Richard II – A review


‘What would you have me do? I am a subject/ And I challenge law’

I’ll come clean: I was late and had come from the pub. My friend was repeatedly asking who was the goodie and who was the baddie, and I had dropped my last non-coloured pencil into the abyss of the Keble O’Reilly’s tiered seating. Time was not on my side, my grasp of moral identity was being unrelentingly questioned, I had lost what I had relied on. Perhaps not the ideal situation to take in a bit of culture, but luckily the following production was a bit more successful.


The stage is set in black, white and red, in keeping with the play’s ideas of sun, night, and blood. Stained glass windows flank the central stage entrance, and the space is used in an effectively claustrophobic manner. In this way some of the problems of staging this play, with its demands for many varying and transient settings, are skirted by keeping the action in a constricted and shadowy area, hemmed in by the audience. At times the blocking feels clustered and the spacing inappropriately unyielding but at others, notably in the tantalizingly conspiratorial pace of Ross (Laura O’Driscoll), Willoughby (Sophie Badman) and Northumberland’s (Adam Goodbody) scene in act II, this tightness and inaccessibility becomes suddenly explosive. Though minimal, the production’s props are effective, the most memorable being the grim weight of the severed heads in the final scene, the wretched irony of the king’s purple ‘coffin’, and Richard’s mirror (it did look a bit like a pancake, but it was deployed with aplomb).


This insulation of distress was offset extravagantly by the loud gesticulations and wild vocal tenor of Yash Saraf as the titular Richard. His affected and hyperbolic manner makes Richard a shifty-eyed and crassly comic figure, whose high-pitched and abrupt delivery makes him easily vanquished aurally, as well as physically. York (Fred Wienand) is a man happy to assert himself, and his ballsy bright cape is particularly useful in developing poor Richard as the overshadowed king. However as I always say, there is more to a man than his coat; and York commands the small space into his dominion, successfully ‘making a body of a limb’, and seeming to extend the spatial sequestration by his own ambitious physicality. He varied the volume of his voice well, which was good to see amid some inclination on the parts of several characters to throw away lines during an exit, which I find sad for the character as well as for landfill.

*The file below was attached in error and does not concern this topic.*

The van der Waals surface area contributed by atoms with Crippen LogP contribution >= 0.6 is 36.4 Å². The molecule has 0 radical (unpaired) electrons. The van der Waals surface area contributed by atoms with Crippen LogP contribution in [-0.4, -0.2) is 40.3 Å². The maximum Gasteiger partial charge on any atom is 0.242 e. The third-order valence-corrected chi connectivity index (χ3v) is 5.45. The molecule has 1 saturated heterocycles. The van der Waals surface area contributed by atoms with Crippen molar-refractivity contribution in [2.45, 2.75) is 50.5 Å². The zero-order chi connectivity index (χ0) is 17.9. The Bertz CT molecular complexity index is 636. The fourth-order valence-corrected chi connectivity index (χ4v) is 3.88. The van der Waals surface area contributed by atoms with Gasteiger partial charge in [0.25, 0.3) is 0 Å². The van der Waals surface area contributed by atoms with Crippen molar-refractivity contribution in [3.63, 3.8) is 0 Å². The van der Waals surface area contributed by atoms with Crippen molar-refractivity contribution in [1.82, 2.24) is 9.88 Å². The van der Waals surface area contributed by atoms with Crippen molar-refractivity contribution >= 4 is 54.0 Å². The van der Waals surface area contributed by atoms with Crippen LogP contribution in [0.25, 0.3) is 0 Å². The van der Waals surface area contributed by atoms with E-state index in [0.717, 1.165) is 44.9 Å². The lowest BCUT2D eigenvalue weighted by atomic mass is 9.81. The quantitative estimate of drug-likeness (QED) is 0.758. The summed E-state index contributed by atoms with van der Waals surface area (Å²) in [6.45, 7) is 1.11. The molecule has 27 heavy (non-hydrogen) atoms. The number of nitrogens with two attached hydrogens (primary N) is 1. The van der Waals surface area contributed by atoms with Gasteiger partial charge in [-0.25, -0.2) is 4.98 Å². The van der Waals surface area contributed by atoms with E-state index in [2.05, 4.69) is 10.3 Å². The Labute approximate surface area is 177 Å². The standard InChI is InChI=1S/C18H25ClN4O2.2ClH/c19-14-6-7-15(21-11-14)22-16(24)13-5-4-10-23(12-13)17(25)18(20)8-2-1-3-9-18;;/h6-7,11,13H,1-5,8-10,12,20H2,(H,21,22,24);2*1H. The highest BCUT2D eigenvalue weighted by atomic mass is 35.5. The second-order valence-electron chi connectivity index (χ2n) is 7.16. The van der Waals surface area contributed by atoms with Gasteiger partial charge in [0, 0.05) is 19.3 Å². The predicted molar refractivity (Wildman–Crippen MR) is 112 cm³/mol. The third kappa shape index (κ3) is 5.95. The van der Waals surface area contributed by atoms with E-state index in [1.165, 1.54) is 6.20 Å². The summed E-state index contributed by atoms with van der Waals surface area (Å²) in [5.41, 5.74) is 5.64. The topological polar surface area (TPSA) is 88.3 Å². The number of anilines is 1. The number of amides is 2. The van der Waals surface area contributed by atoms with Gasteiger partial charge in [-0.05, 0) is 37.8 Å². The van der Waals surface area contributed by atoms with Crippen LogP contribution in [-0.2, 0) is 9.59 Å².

This production improves into the second half, as the pace increases and there is more variation in the way the actors use their bodies. The Duchess of York’s (Sophie Badman) pleading scene sees her and Aumerle (Felix Grainger) move on their knees for the duration, which was a particularly clever direction. Ieuan Perkins (John of Gaunt/Bishop of Carlisle) continues to showcase his talent for delivering a good speech, following a tragically lucid sceptered isle speech in Act 2. I had concerns about the character doubling (or even quadrupling in the case of Michael Jacobs, who is impressively versatile and energetic) and it does sometimes confuse rather than enhance, but it was fine, and in particular the doubling of Henry Percy and Thomas Mowbray is interesting and performed well by Tom Critchley.


We need to talk more about Yash Saraf: he really is a brilliant casting. This is a very funny rendering of the play, and his Richard discomfortingly pulls together the pathetic, funny, despondent, annoying and compelling aspects of the character. He appears a silly man, and the words ‘still my griefs are mine. /You may my glories and my state despose,/ But not my griefs. Still I am king of those’ are the heartrending words of a hollowed man to a confusedly sympathetic audience, delivered by an excellent actor. I had my share of griefs as I looked for something a little more imaginative from it, but my conviction that it was profoundly alright was softened in the second half, making this a production I would recommend as something to find a friend and go to.


Buy tickets for Richard II here.